Whenever and wherever one contemplates slow deterioration and indignity, pain and suffering, the prospect is horrific. It doesn’t take much imagination to see why a swift end to it all might seem preferable. How to live through the process and achieve a good death is the question.

But speaking of death, I was hugely impressed by best selling novelist Iain Banks‘ recent wry announcement about his own impending demise. As he stated on his website: ‘I am officially Very Poorly.’ He is. He has inoperable gall bladder cancer with numerous secondaries and doesn’t expect to live beyond a few months. His current novel will be his last and his publishers are rushing it through to give him a sporting chance of seeing it hit the shelves. He adds with the sort of ghoulish humour which is helping him deal with this tough situation, ‘I’ve asked my partner Adele if she will do me the honour of becoming my widow.’ The style and language of a brave man and a truly accomplished writer.

My own mark will be infinitessimal compared with his but I still worry about the impact of my books and the timing of their publication: the subjects I deal with do have their moment in the headlights. I couldn’t believe it when last week the press picked up on the fact that organ donation rates had risen significantly. and splashed it everywhere in capital letters. And blow me, the topic even came up in fiction in BBC1’s medical drama Holby City, with the death of a young doctor during brain surgery. She’d requested her organs be used and there was a dispute in the family. Hey, that should all have come after Over My Dead Body was published, not while it’s in the starting blocks!

But supply is still falling way below demand when it comes to human organs so all is not lost yet. Indeed, I doubt it will ever be too late to publish a book about transplantation in my life time.

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Official – in possession of a press pass!

August always promised to be a busy month. The Edinburgh International Book Festival – officially the ‘largest public celebration of the written word in the world‘ – is one of the highlights in my literary calendar. And it’s on my doorstep! This year it runs from 11-27th, but I always book tickets way in advance, as soon as they’re officially available, and even then some aren’t obtainable – an ongoing mystery to me.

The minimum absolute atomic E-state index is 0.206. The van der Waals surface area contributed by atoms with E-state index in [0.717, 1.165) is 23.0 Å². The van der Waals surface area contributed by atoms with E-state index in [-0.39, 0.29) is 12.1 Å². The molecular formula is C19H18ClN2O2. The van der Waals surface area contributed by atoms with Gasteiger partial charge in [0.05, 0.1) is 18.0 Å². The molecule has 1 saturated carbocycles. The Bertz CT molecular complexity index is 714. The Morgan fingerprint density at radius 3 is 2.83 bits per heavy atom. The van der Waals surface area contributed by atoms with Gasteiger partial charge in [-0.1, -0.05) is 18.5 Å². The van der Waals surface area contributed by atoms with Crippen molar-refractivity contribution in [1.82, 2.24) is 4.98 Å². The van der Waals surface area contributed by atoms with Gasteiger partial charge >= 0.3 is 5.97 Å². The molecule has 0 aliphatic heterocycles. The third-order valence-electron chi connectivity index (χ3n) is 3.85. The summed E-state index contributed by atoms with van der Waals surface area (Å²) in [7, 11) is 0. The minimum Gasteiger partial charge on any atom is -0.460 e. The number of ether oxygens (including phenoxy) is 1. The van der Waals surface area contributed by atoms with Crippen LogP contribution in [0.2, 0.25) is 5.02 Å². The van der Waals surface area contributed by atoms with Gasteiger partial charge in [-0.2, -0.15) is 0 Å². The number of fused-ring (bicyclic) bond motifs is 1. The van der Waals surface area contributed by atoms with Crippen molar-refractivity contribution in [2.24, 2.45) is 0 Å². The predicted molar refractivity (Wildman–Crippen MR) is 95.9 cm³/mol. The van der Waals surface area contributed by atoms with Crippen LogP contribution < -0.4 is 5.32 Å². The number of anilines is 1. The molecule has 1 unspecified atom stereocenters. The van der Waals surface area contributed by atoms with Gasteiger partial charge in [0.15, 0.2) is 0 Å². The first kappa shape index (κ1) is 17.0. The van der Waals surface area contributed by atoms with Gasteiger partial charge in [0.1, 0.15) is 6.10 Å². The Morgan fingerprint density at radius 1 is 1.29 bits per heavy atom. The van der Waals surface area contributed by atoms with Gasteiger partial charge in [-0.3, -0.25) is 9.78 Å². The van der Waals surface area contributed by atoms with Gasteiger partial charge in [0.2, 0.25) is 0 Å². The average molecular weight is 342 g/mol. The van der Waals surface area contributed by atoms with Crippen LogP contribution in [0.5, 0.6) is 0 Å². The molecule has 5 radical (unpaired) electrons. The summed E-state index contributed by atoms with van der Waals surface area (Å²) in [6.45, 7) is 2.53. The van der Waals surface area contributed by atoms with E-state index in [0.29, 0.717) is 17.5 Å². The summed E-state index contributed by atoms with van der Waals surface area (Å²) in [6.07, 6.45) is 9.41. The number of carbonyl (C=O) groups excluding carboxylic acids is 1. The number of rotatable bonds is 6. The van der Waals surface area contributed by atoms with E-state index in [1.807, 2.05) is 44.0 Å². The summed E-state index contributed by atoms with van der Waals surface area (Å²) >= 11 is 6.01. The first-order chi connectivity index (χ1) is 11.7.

But this year the month has just become a whole lot more exciting because I’ve been invited to be one of a team of official reporters at it! How cool is that? But … How come? I hear you cry. Good question.

Well, earlier this year the ESRC Genomics Forum organised an evening Salon where I was interviewed about my novel Saving Sebastian and the issues it deals with (watchable here). They subsequently asked me to write a guest post on their blog Genotype, which I duly did (here). And on the strength of that these same kind folk have now invited me to dip a toe into the dubious world of journalistic reporting for a fortnight. They were lovely people to work with, so I’m chuffed to be collaborating with them on this venture.

Basically what it entails is attending events – most of which I was going to anyway – and then blogging about them on Genotype. I even get a press pass! I’ll try not to let it go to my head.

In odd moments when I’m not fulfilling all the other commitments-that-I-wouldn’t-have-taken-on-had-I-known-about-the-extra-blogging, I’m trying to read a few of the books beforehand so I don’t come across as a complete twat. Time will tell.

My Beautiful GenomeOh, before I forget, I must share a gem with you from one of them (My Beautiful Genome) which I came across yesterday: ‘Whether you are a flu virus, a slime mold, a manatee, or a manager, your genetic code contains the same components.’ The author is a self-confessed specialist in sarcasm and bordering-on-cruel-honesty, but I can think of several situations where this knowledge could be applied with great satisfaction. OK, so I have a cruel streak too. I blame my genome.

But for now … well, this afternoon I and my unique double helix are off to give ‘a taste’ of Saving Sebastian as part of the Writers at the Fringe series of evenings organised by Blackwell’s. They’re free events but ticketed; five authors each evening, 6-8pm every Thursday in August.

To get a sense of the event and what works, I went to listen to the four authors and a songwriter who kicked off the series last Thursday. The line up included names like Sara Sheridan and Louise Welsh – and Iain Banks, probably the most famous, is listed for week 3 – so hats off to Blackwell’s for attracting real talent. To find 25 authors willing to commit to this in August is no mean feat in itself.

Is there any better city to be in than Edinburgh in the summer if you’re a writer or book lover? I doubt it.